This is Kat's Story Part 2. Click here to read Kat's Story Part 1: "This is the coldest house I’ve ever lived in."
I ask Kat what it's been like to live here in winter. She describes a life organised around efforts to keep warm.
"I'm almost in pain from the cold all the time."
"When my hands are really cold, I can't turn things on. I'm always worried I might cut myself or something because I lose a bit of feeling in my hands when it’s that cold."
Kat wears two jumpers in the early evening while sitting in the lounge room – the small room heated by two different heaters. Her only respite at night is having a hot shower and going to bed early. She goes to sleep early to avoid using too much energy keeping warm at night but even in bed she needs to keep a heater on. Otherwise, her room gets so cold the quilt feels damp to touch when she wakes up. She never slept with the heater on before living here.
Cold weather impacts our health. It's well-established, but difficult to self-report. Kat tells me, "I haven’t been getting colds for ten years, and I've been quite sick since coming here." She thinks it's probably connected. "Your body is putting energy into fighting to keep warm, instead of fighting off germs."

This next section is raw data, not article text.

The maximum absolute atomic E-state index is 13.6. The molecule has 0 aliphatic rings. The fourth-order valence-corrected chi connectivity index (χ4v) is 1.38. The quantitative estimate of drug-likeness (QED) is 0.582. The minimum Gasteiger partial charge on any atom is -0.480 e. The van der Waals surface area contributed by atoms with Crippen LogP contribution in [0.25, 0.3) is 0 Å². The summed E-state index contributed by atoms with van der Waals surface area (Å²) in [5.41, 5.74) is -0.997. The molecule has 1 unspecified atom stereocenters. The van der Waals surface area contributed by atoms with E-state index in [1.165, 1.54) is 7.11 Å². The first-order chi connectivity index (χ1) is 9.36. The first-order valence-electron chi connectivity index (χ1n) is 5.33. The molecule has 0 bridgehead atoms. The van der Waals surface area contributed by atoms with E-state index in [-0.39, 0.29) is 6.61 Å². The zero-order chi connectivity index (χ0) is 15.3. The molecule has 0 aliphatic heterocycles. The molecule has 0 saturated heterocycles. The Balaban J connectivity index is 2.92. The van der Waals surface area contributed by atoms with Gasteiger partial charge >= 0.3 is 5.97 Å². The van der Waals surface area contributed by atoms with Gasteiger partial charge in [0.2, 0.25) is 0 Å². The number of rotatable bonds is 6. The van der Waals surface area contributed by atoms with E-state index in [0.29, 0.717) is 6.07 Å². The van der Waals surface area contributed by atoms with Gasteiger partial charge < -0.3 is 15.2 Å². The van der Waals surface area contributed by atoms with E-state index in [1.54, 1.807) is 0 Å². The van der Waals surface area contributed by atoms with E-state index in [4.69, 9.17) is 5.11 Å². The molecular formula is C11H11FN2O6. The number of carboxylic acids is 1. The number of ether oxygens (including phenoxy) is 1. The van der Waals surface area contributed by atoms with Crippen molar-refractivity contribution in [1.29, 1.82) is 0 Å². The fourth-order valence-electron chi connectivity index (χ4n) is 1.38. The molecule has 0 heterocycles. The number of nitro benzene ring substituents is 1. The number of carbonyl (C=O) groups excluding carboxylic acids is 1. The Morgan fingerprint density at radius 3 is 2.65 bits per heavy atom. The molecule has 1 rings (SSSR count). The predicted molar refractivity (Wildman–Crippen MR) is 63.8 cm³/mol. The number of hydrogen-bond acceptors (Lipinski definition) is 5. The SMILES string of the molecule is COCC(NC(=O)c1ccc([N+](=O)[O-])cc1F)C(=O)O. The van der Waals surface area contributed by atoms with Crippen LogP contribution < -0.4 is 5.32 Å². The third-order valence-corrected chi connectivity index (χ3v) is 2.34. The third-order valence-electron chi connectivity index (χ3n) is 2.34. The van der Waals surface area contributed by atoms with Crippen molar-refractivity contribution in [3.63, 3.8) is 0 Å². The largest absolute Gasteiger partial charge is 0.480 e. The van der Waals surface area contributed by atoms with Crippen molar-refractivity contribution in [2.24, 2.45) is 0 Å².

Kat is worried her first energy bill is going to be bad, because she uses her heater so often. It really frustrates her. She doesn't want to use that much energy in such a small house, but she feels she has no other choice. As soon as the heater goes off, all traces of heat disappear – and she just can't cope with the strain of being cold all the time.
Kat is also paying a huge portion of her income to rent this place. It seems to me she's paying even more than that. All her spare time and energy is spent battling the cold in a home which is supposed to provide shelter from the elements.
It seems so unfair to me - renters are paying so much, and getting so little in return.